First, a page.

An individual patient data pooled analysis comparing the use of bivalirudin versus heparin in heart attack patients undergoing percutaneous coronary intervention (PCI) found that bivalirudin use was associated with similar overall rates of 30-day mortality across all heart attack patients, but lower rates of serious bleeding events. Moreover, mortality was reduced in patients with ST-segment elevation myocardial infarction (STEMI) who were treated with a post-PCI bivalirudin infusion.

TCT Connect Agenda Now Available

The TCT Connect agenda is now available online. TCT, the annual scientific symposium of CRF and the world’s premier educational meeting specializing in interventional cardiovascular medicine, will take place online October 14-18. Every year, TCT features major medical research breakthroughs and gathers leading researchers and clinicians from around the globe to present and discuss the latest evidence-based research in the field.

Announcing the TCT Connect Late-Breaking Trials and Science

The Cardiovascular Research Foundation (CRF) has announced over 30 late-breaking trial and science presentations that will be reported at TCT Connect. TCT, the annual scientific symposium of CRF and the world’s premier educational meeting specializing in interventional cardiovascular medicine, will take place online October 14-18.

New Data Show that Patients with Left Main Disease Treated with PCI or CABG Have Similar Composite Outcomes at Five Years

Patients with left main coronary artery disease (LMCAD) typically have a poor prognosis due to the large amount of myocardium at risk. Revascularization with either percutaneous coronary intervention (PCI) or coronary artery bypass graft surgery (CABG) has been shown to prolong survival in patients with left main disease compared with medical therapy alone. Three-year data from the large-scale randomized ECXEL trial found no significant difference in the composite rate of death, stroke or myocardial infarction (MI) between the two treatments, with a reduction in 30-day major adverse events with PCI. These results were first reported at TCT 2016 and published in NEJM.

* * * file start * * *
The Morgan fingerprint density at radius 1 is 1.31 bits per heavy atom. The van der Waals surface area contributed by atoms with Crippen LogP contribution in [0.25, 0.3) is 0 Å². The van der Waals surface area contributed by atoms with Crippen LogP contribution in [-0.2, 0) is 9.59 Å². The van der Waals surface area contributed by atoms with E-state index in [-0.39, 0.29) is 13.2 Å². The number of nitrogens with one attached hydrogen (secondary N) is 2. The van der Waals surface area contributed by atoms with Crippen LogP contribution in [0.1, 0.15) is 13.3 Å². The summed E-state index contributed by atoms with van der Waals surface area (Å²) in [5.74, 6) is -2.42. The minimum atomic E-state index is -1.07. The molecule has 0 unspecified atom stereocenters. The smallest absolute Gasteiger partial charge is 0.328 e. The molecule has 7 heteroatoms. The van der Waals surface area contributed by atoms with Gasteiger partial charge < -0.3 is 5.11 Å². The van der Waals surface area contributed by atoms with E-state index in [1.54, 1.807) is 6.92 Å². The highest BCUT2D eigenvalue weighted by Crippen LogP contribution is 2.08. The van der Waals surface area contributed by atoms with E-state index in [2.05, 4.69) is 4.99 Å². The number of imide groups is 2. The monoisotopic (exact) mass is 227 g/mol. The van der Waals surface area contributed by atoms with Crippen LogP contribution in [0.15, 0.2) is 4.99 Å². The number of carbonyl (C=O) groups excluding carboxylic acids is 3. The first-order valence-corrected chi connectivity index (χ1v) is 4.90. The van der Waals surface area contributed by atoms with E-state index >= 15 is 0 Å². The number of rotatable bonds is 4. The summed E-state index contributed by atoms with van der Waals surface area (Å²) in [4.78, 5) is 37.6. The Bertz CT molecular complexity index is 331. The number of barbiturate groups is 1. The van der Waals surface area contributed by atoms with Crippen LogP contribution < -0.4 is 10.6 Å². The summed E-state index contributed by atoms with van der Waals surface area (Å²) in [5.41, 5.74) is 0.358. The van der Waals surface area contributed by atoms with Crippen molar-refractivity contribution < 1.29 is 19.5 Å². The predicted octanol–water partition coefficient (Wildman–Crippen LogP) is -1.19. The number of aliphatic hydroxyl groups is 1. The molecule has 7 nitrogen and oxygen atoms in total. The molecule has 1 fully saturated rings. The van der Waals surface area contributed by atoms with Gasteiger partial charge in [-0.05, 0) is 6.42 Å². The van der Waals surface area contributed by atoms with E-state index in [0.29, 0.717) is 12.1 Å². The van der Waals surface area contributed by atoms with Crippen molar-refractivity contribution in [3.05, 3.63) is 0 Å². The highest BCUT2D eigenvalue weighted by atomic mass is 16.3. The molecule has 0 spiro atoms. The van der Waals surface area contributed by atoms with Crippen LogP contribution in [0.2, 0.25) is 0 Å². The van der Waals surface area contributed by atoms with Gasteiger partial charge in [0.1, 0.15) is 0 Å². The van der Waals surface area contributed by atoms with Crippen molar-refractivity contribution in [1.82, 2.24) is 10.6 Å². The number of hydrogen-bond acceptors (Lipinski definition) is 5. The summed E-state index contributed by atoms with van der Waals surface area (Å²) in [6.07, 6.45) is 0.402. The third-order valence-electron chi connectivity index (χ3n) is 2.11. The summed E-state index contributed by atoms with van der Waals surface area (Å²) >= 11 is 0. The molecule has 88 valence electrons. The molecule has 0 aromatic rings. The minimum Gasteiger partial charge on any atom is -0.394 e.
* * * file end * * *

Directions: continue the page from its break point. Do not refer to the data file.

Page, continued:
Shortened Three-month DAPT Duration After PCI Demonstrates Low Rate of Adverse Events in High-Bleeding Risk Patients

Data from the EVOLVE Short DAPT study found that shortened three-month dual antiplatelet therapy (DAPT) did not increase myocardial infarction (MI) or stent thrombosis (ST) in high bleeding risk (HBR) patients treated with a contemporary drug-eluting stent.

Ticagrelor Without Aspirin Three Months After Successful PCI and DAPT Reduces Major Bleeding Without Increasing the Risk of Adverse Events

New data from the randomized, placebo-controlled TWILIGHT trial found that compared to ticagrelor plus aspirin, ticagrelor monotherapy reduces bleeding events without increasing the risk of death, myocardial infarction, or stroke in high-risk patients who have undergone successful percutaneous coronary intervention (PCI) and completed three months of dual antiplatelet therapy (DAPT).

Biodegradable Polymer Everolimus-eluting Stent with Shortened DAPT is Safe and Effective for PCI in Patients with Unprotected Left Main Coronary Artery Disease

New data from the IDEAL-LM trial found that a biodegradable polymer everolimus-eluting stent (BP-EES) followed by four months of dual antiplatelet therapy (DAPT) was safe and effective compared to a conventional durable polymer everolimus-eluting stent (DP-EES) followed by 12 months of DAPT in patients undergoing PCI for unprotected left main coronary artery (uLMCA) disease.